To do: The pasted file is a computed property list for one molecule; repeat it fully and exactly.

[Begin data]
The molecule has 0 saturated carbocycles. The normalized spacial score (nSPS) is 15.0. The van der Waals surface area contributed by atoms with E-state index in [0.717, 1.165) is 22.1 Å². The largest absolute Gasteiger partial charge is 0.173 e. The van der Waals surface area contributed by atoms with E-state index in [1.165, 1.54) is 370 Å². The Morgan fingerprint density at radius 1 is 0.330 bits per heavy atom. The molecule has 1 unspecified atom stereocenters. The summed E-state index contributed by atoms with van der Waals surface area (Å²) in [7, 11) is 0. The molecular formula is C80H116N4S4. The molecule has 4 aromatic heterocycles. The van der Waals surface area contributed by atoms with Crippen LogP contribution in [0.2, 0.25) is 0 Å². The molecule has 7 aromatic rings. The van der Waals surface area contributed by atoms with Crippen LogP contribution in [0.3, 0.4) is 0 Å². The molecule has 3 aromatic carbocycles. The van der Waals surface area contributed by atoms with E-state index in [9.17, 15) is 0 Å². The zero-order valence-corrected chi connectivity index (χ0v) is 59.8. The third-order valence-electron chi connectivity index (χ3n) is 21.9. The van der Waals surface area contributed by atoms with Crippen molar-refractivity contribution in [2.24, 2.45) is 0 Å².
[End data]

The molecule has 0 saturated carbocycles. The normalized spacial score (nSPS) is 15.0. The van der Waals surface area contributed by atoms with E-state index in [0.717, 1.165) is 22.1 Å². The largest absolute Gasteiger partial charge is 0.173 e. The van der Waals surface area contributed by atoms with E-state index in [1.165, 1.54) is 370 Å². The Morgan fingerprint density at radius 1 is 0.330 bits per heavy atom. The molecule has 1 unspecified atom stereocenters. The summed E-state index contributed by atoms with van der Waals surface area (Å²) in [7, 11) is 0. The molecular formula is C80H116N4S4. The molecule has 4 aromatic heterocycles. The van der Waals surface area contributed by atoms with Crippen LogP contribution in [0.2, 0.25) is 0 Å². The molecule has 7 aromatic rings. The van der Waals surface area contributed by atoms with Crippen LogP contribution in [0.3, 0.4) is 0 Å². The molecule has 3 aromatic carbocycles. The van der Waals surface area contributed by atoms with E-state index in [9.17, 15) is 0 Å². The zero-order valence-corrected chi connectivity index (χ0v) is 59.8. The third-order valence-electron chi connectivity index (χ3n) is 21.9. The van der Waals surface area contributed by atoms with Crippen molar-refractivity contribution in [2.24, 2.45) is 0 Å².